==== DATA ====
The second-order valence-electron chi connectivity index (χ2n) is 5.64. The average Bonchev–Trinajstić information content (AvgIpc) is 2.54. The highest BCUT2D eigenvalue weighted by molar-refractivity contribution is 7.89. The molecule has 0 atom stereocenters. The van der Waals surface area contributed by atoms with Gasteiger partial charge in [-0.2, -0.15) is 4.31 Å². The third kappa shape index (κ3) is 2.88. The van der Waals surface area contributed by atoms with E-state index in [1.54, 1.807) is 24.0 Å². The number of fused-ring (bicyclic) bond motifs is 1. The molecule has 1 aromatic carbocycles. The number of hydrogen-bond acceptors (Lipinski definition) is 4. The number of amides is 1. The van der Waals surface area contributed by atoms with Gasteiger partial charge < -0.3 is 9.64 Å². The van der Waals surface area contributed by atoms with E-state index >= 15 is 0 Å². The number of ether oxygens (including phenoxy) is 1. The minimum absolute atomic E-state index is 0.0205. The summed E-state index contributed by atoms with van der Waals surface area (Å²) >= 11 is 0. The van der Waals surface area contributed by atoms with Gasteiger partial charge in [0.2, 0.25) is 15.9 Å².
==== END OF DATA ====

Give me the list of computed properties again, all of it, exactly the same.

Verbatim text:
The second-order valence-electron chi connectivity index (χ2n) is 5.64. The average Bonchev–Trinajstić information content (AvgIpc) is 2.54. The highest BCUT2D eigenvalue weighted by molar-refractivity contribution is 7.89. The molecule has 0 atom stereocenters. The van der Waals surface area contributed by atoms with Gasteiger partial charge in [-0.2, -0.15) is 4.31 Å². The third kappa shape index (κ3) is 2.88. The van der Waals surface area contributed by atoms with E-state index in [1.54, 1.807) is 24.0 Å². The number of fused-ring (bicyclic) bond motifs is 1. The molecule has 1 aromatic carbocycles. The number of hydrogen-bond acceptors (Lipinski definition) is 4. The number of amides is 1. The van der Waals surface area contributed by atoms with Gasteiger partial charge < -0.3 is 9.64 Å². The van der Waals surface area contributed by atoms with E-state index >= 15 is 0 Å². The number of ether oxygens (including phenoxy) is 1. The minimum absolute atomic E-state index is 0.0205. The summed E-state index contributed by atoms with van der Waals surface area (Å²) >= 11 is 0. The van der Waals surface area contributed by atoms with Gasteiger partial charge in [0.2, 0.25) is 15.9 Å².